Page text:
PLACES : DAVID HEYMANN
Earlier this week we republished J.B. Jackson's classic essay "The Westward-Moving House: Three American Houses and the People Who Lived in Them." Jackson traced three generations of a fictional American family, starting in colonial Massachusetts and then moving westward, first to the Midwest in the 19th century, then to Texas in the 1950s. Here we are pleased to feature David Heymann's contemporary continuation of this imaginative analysis of American homesteading — of the relationship between what we build and what we value.
CHANGE OBSERVER : PHIL PATTON
The National Building Museum, Time
magazine and the Rockefeller Foundation have teamed up to look at urban design in a new way. “Intelligent Cities” explores how information and the new devices that communicate it can improve the places where we live. The multi-year program includes a symposium, book and Time
-hosted website. The public is invited to contribute ideas via polls and online suggestions. Some of the results will be offered up in a publication this fall.
OBSERVATORY : ADAM HARRISON LEVY
To be a top-notch film editor you need to have the eye of a painter, the ear of a composer and the story sense of a writer. You also need the ruthlessness of a commodities trader. What can designers, architects and writers learn from the art of film editing?
OBSERVERS ROOM : ALEXANDRA LANGE
If an educated consumer is the best consumer, why don't social shopping sites have room for words?
OBSERVERS ROOM : RICK POYNOR
How important is originality when it comes to book design? A while back I wrote an article about the prevalence now, particularly within the art world, of books based on the editorial structure of the dictionary. The device has turned up again in a new Magritte exhibition catalogue. Far from finding this an obvious or overused conceit, it strikes me as a perfect device for exploring the painter’s brand of Surrealism.
CHANGE OBSERVER : LAURA WEISS
Can we design nonprofits for efficiency as well as creativity?
PLACES : J.B. JACKSON
J.B. Jackson's "The Westward-Moving House," which explores the relationship of house building to cultural values over three centuries and across the American continent, was first published in 1953 in Landscape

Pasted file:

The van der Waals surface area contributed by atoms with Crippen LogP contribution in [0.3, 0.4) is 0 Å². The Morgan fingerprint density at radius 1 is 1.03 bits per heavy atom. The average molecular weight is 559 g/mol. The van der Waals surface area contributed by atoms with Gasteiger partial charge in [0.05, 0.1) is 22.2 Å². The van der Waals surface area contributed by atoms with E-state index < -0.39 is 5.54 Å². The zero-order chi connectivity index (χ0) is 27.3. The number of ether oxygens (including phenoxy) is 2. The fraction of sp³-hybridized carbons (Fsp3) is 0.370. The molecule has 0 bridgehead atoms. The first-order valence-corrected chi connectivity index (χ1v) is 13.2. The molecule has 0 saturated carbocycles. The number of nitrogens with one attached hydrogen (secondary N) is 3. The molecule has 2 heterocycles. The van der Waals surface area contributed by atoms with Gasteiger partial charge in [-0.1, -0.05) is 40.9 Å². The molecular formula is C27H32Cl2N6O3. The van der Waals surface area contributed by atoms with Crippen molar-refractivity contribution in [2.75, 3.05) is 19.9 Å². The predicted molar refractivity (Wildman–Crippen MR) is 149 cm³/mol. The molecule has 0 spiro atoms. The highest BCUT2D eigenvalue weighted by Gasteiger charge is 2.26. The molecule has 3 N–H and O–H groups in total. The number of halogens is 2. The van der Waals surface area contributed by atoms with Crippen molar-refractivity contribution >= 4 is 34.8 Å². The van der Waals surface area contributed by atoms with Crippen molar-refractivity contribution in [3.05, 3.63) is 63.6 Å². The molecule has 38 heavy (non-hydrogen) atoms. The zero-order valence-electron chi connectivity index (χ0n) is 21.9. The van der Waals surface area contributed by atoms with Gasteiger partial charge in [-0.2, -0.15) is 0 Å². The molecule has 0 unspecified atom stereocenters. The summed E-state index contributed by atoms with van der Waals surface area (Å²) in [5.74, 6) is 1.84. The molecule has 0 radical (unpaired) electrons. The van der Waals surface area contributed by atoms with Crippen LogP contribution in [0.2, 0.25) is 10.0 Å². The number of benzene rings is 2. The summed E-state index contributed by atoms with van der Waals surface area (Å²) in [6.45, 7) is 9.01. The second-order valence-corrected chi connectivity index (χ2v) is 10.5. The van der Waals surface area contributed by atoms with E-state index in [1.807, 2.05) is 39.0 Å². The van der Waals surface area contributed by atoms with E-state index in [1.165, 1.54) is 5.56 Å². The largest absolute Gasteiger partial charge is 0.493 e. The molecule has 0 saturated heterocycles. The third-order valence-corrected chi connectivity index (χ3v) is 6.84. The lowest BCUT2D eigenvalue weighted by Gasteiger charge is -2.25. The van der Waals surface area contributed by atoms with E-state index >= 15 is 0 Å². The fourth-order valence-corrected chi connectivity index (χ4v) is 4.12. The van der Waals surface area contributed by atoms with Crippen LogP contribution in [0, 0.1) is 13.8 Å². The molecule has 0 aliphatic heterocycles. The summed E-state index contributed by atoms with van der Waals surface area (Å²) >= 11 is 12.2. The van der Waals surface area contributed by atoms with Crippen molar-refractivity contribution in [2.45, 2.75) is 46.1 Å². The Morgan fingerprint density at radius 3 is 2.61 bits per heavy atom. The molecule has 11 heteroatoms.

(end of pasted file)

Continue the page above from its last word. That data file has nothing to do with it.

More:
, the journal Jackson founded and edited for many years. Over the decades the iconoclastic Jackson, who died in 1996, attracted a wide following, inspiring "several generations of designers to see the environment with fresh eyes," in the words of Herbert Muschamp. In collaboration with colleagues at the University of Nevada, we are pleased to republish Jackson's classic essay.
OBSERVERS ROOM : JOHN THACKARA
Last week I was taught how to sharpen our kitchen knives by a wood carver, Howard Raybould, who's been honing his technique for 30 years. It's the most useful skill I've acquired since learning how to ride a bike.
OBSERVATORY : JESSICA HELFAND
It was the American novelist William Faulkner who once observed that we must be free not because we claim freedom, but because we practice it. So who am I to take issue with more contemporary interpretations of commemorative form?
A design critic, that's who.
OBSERVATORY : JOHN FOSTER
Accidental Mysteries, a weekly cabinet of visual curiosities curated by John Foster, highlights images of design, art, architecture and ephemera brought to light by the magic of the digital age.
PLACES : D.H. TRACY
A poem for Independence Day: "A Bronx cheer, sparklers, a bottle of root beer in each hand, to England, Salut."
OBSERVERS ROOM : JOHN THACKARA
When Jimmy Carbone, co-creator of The Good Beer Seal, was considering running for mayor of his old hometown in Haverhill, Massachusetts, he began to ponder possible new uses for industrial buildings that had fallen into disuse.